So in Utah, there’s another place in Idaho, where students have gone to look at these box canyons, they stand there and are confronted not only with the question of, “How do things work on earth?” but “Could this be the way things work on Mars as well?”

Alan Perkins: What might be a typical curriculum in the U.S. for a university undergraduate who wanted to major in geology leading towards further study of planetary science?

Leonard Sklar: Well, there’s many ways you could go. Of course, the more math and physics a student has the more readily available the techniques and the whole fields of disciplines in geophysics and in astrophysics and so forth become available.

But I tell students who are interested in this that they should follow their curiosity and follow their passion. And so, you know, the study of sedimentology, for example, has application on planets. You know, for example, the Mars rovers have been sending back images from craters where we can see sedimentary structures in the crater walls.

Geomorphology, you know, my own discipline, is an excellent place to pursue one’s curiosity and passions for both understanding the earth and other planets.

So a conventional geology curriculum or one that has a stronger quantitative element of mathematics and physics and chemistry as well, either way could be a good path to further study and a career in planetary science.

Alan Perkins: Do you have any recommendations for websites or other references for people who wants to learn more about pursuing a career in planetary science?

Leonard Sklar: Oh, there’s a wealth of information on the web, so many great places to go. Of course, NASA has many excellent websites. I’ve certainly been inspired by the astronomy picture of the day site which has everyday a different image with many, many links. And some of those will lead back to planetary science.

There’s the International Association of Geomorphologists has a division of planetary geomorphology. They’re at the American Geophysical Union meetings, there’s a section on planetary geology where – so the American Geophysical Union or agu.org website is a good place to go to find more scholarly abstracts and so forth.

There are many researchers and good groups – research groups to pursue at Cal Tech, at Arizona, at Brown University. There’s another fantastic website has been created by a geomorphologist named Alan Howard at the University of Virginia.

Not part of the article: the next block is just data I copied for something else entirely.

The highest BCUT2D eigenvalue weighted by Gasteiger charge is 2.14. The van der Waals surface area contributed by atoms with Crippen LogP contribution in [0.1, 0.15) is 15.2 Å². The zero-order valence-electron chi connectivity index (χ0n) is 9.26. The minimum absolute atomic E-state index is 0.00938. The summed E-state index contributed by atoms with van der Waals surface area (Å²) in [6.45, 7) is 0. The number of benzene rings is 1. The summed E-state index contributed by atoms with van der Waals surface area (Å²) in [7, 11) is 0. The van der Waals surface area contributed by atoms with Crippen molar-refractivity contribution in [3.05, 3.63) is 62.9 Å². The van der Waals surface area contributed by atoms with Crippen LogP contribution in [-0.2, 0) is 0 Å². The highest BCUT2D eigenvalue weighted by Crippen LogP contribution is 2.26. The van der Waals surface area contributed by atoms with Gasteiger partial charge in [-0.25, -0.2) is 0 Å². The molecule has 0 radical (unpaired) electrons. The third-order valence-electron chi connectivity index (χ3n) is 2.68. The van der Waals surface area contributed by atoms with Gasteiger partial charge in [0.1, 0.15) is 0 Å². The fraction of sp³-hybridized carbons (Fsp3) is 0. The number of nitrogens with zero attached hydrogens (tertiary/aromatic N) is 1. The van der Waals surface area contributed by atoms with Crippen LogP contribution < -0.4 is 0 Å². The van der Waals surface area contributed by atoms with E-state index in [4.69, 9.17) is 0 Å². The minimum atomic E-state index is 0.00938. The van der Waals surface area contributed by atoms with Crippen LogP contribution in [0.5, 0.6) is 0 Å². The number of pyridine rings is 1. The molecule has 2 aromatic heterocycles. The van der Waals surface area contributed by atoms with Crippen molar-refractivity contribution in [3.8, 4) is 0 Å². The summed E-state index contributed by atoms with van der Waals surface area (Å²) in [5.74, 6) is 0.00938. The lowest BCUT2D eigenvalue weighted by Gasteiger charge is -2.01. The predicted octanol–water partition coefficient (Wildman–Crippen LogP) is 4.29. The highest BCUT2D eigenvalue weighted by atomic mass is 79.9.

Alan does numerical modeling, among other things, of the evolution of earth’s surface and planetary surfaces, and has some fantastic animations of calculated evolution of Mars and of the moon and of other planetary bodies.

Certainly the web is a fantastic place to find good connections. But I also would encourage people who are interested to directly contact other scientists, scientists such as myself or people researching in this field. You’ll find that geologists and planetary geologists are eager to talk about their field and delighted to share what they know with anybody who’s interested.

Alan Perkins: Well, Dr. Sklar, you pointed out that many professional scientists like you are extraordinary giving of their time to help people learn more about science. We appreciate your giving your time today to help the International Year of Astronomy. Thank you again for joining us.

This concludes today’s episode. We hope you look forward to future editions of the “365 Days of Astronomy” podcast.

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365 Days of Astronomy
The 365 Days of Astronomy Podcast is produced by the New Media Working Group of the International Year of Astronomy 2009. Audio post-production by Preston Gibson. Bandwidth donated by libsyn.com and wizzard media. Web design by Clockwork Active Media Systems. You may reproduce and distribute this audio for non-commercial purposes. Please consider supporting the podcast with a few dollars (or Euros!). Visit us on the web at 365DaysOfAstronomy.org or email us at info@365DaysOfAstronomy.org. Until tomorrow…goodbye.